A ministerial committee including finance minister Pravin Gordhan and home affairs minister Malusi Gigaba has shut down a potential new grants payment deal between Sassa and CPS, the Mail & Guardian reports.
The DA confirmed on Monday (13 March) that it found that no official deal had been made between Sassa and Cash Paymaster Services – the company whose contract with the agency had been deemed illegal and invalid by the Constitutional Court in 2014.
According to the Mail & Guardian, a task team of cabinet ministers assessed a potential new deal that was being negotiated by Sassa and CPS to continue the payments for two years while the agency and the department of social development found a new way to pay.
Sassa was supposed to take over the payments of 17 million social grants from April 2017, but revealed that it had no plan in place – nor the capacity – to do so.
In a submission to the Constitutional Court explaining the delay and the problems with the payment scheme, acting Sassa CEO Wiseman Magasela told the court that a committee headed by minister in the presidency Jeff Radebe rejected the two-year tie up.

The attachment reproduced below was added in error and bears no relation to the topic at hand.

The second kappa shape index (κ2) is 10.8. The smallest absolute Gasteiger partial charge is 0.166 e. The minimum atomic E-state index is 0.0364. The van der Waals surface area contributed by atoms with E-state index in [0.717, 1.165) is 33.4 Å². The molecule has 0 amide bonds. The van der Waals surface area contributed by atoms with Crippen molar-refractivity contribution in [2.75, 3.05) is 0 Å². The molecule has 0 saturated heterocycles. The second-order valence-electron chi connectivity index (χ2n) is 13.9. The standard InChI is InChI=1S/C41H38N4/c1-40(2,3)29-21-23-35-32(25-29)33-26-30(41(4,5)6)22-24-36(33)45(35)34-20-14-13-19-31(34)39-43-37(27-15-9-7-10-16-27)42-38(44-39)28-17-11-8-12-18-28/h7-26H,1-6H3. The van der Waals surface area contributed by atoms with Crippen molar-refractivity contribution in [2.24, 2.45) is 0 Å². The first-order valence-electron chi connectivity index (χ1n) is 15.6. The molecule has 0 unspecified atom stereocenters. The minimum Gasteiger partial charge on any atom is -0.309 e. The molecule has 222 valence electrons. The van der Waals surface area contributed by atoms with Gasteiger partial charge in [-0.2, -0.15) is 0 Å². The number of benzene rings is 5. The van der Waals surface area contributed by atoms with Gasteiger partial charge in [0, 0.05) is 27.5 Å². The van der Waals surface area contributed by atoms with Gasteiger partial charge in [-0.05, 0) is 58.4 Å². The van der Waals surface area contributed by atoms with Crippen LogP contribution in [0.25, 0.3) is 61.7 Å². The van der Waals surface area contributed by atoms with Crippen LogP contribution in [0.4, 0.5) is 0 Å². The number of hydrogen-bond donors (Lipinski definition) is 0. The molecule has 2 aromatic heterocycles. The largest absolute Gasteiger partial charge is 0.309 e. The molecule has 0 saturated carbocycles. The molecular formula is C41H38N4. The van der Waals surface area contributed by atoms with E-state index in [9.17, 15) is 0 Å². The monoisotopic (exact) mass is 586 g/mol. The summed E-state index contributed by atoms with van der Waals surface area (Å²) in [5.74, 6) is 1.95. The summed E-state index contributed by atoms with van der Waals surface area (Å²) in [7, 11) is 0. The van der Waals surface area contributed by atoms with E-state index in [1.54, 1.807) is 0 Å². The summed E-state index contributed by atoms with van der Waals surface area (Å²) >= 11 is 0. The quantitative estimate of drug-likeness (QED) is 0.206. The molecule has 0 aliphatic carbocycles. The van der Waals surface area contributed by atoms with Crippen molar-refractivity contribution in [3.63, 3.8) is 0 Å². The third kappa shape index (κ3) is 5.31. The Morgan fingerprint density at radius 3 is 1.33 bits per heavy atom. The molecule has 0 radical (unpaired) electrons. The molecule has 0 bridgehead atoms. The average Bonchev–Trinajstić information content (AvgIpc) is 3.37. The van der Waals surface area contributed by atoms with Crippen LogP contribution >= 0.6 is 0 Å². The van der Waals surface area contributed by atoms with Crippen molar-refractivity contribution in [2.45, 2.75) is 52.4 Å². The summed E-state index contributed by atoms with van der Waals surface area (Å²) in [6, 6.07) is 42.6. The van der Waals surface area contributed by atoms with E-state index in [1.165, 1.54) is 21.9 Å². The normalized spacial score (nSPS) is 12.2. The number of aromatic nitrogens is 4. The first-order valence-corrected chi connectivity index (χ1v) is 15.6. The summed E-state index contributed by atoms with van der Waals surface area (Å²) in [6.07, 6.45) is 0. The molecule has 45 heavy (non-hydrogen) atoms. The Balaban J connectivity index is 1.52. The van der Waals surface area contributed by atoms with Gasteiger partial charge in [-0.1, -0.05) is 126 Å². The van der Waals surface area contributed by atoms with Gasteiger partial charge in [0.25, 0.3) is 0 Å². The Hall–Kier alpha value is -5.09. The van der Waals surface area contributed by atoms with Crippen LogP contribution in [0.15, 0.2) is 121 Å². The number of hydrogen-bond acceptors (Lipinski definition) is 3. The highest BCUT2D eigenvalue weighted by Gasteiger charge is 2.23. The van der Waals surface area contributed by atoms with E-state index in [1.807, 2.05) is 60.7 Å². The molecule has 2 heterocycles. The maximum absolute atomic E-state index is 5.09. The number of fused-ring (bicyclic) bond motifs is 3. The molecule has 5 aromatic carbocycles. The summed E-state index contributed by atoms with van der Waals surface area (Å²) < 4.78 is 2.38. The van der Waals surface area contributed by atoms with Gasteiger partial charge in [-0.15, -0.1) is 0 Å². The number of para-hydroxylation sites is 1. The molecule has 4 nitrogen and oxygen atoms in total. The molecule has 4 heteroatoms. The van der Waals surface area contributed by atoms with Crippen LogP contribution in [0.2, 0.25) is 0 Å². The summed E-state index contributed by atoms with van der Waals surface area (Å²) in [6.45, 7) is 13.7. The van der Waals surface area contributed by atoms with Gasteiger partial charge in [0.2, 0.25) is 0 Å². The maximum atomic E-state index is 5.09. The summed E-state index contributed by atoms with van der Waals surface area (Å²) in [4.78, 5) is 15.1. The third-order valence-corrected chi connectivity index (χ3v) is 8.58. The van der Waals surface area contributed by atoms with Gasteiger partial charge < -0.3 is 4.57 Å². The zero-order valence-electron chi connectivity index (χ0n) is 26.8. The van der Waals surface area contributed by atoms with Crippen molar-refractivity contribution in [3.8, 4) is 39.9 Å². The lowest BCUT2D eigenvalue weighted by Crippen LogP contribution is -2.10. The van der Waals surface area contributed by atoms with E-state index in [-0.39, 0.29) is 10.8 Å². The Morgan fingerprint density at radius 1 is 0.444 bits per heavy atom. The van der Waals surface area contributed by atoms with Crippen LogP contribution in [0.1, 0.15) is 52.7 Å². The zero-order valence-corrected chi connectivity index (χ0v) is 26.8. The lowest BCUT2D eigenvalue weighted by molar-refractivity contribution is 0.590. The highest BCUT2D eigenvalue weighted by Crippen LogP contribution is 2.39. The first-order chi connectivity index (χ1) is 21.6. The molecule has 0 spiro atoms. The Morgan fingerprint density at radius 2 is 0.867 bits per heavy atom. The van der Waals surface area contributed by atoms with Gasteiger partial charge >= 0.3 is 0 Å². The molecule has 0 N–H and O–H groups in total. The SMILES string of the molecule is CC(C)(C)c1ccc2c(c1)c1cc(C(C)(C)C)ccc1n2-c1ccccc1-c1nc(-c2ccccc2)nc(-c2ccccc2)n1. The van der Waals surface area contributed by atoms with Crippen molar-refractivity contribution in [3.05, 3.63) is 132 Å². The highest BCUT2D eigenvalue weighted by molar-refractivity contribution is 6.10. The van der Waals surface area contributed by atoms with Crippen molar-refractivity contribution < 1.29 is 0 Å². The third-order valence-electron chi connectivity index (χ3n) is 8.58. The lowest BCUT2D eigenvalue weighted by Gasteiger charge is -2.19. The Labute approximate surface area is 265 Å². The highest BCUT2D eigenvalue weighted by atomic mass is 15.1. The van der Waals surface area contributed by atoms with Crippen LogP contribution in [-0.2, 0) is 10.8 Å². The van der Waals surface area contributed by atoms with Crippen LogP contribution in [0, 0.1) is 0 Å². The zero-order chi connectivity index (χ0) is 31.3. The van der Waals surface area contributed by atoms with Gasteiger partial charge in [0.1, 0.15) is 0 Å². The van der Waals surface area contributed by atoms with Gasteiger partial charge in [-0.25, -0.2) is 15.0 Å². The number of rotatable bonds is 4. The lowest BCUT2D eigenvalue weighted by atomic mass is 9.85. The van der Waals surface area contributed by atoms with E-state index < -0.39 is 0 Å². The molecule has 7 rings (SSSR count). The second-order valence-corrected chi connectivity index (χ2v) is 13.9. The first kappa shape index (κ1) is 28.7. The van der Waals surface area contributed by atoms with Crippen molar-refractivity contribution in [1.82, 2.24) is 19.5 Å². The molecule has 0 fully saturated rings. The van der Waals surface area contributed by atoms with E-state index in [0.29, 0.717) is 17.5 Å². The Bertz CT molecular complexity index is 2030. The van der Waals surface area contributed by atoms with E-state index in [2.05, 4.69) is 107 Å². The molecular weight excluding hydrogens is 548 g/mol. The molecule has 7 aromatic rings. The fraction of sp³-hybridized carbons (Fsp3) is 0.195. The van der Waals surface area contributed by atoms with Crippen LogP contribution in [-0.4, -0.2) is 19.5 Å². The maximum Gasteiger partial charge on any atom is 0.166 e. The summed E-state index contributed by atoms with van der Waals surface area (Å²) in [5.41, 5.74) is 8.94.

The committee said that negotiations with CPS should be terminated, and only started again once National Treasury has given written approval.
The task team also included finance minister Pravin Gordhan, state security minister David Mahlobo, home affairs minister Malusi Gigaba, telecommunications minister Siyabonga Cwele, and science and technology minister Naledi Pandor
Treasury has previously indicated that it cannot condone any negotiations with CPS unless it is given the all clear by the Constitutional Court.
The Constitutional Court has been asked to intervene on the grants crisis, and is expected to hear the matter on Wednesday (15 March). Without an agreement with CPS, it is unknown how the department of social development will deliver 17 million grants, with less than a month to go before the deadline.
Social development minister and president Jacob Zuma have made guarantees to the people of South Africa who depend on the grants, that they will be paid.